Hotels and guesthouses were closed, and foreign nationals were advised to stay away from Monrovia for a few days or to return to their country until further notice. For some days, the whole nation of Liberia had been preparing—and worrying about—the enormous demonstration planned for June 7, entitled “Save the State” by its organizers.
The protest expressed the anger of an exhausted and impoverished nation, directed against the local symbols of inefficiency: the corruption and the existing power system, both political and economic, which is non-functional and stifling.
Meanwhile, President George Manneh Weah, a former soccer player who became wealthy thanks to both his talent and his entourage, sat in the ivory tower of the Executive Mansion—which is undergoing opulent renovations. He represents a myth that many Liberians, including many of the protesters, still believe in.
“We love George. He is one of us,” Robert, who drives the three-wheeled “kekeh” taxis, told us while navigating the maddening traffic in Liberia’s capital. “He is our example, our hope. The problem is that the system is all rotten. He is not a professional politician: the people he has surrounded himself with are ripping him off.” We heard similar words from everyone, in markets and restaurants, in bars and on the streets: “We believe in Weah, but he must wake up and chase away the corrupt people, and rebuild the system,” Annette, the owner of a small hotel, told us with anger in her voice.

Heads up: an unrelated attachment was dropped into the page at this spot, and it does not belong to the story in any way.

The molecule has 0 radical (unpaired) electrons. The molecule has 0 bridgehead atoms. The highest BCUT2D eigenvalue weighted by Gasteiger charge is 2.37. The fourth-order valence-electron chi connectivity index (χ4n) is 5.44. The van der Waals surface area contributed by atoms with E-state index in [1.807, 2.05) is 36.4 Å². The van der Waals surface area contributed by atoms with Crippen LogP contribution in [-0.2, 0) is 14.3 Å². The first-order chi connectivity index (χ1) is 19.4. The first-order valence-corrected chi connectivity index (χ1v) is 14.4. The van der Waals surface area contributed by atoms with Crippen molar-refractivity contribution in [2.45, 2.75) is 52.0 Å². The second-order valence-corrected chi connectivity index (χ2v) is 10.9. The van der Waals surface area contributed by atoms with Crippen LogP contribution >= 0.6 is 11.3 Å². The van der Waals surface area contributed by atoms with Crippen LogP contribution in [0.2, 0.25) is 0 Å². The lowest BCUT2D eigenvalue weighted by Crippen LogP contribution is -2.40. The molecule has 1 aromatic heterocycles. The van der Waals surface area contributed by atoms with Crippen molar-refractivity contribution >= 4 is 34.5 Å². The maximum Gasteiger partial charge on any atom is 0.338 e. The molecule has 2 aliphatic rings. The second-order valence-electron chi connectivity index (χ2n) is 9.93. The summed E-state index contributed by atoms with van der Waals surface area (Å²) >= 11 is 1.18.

The detonator for the social unrest was ultimately the scandal of the shipping container full of money which disappeared from the Freeport of Monrovia sometime before September 2018, which contained currency worth about $104 million (20% of the annual government budget), and which simply vanished into thin air. It is not even clear if the robbery happened at one time or during different phases between 2016 and 2018. What is certain is that two sons of former president and Nobel laureate Ellen Johnson Sirleaf, both former executives of the country’s central bank, are currently on trial for embezzlement in the Liberian courts.
Corruption is an endemic problem in Liberia: it could be seen during the Ebola outbreak, when some hospitals refused to admit those patients who couldn’t afford to “grease the wheels” of the health system, and it is still there today. In a country where most work for the state and there is little (and only informal) free enterprise, “corruption” effectively means never having any guarantee that one will be able to earn enough money to feed one’s family, to buy medicine for the elderly or school books and supplies for one’s children. This underlying problem lay at the core of the outburst of rage over the vanished millions.
However, many people were scared at the prospect of the June 7 demonstration. Despite organizers’ assurances that the protest would use only peaceful and non-violent methods, the specter of another civil war weighed heavily. The country survived no less than two civil wars in the ‘90s and early 2000s, among the bloodiest and most devastating in African history. The African Union, ECOWAS, and international partners like the United States had asked Liberians repeatedly over the previous weeks to demonstrate peacefully, to calm the prevailing tone and reduce the tensions.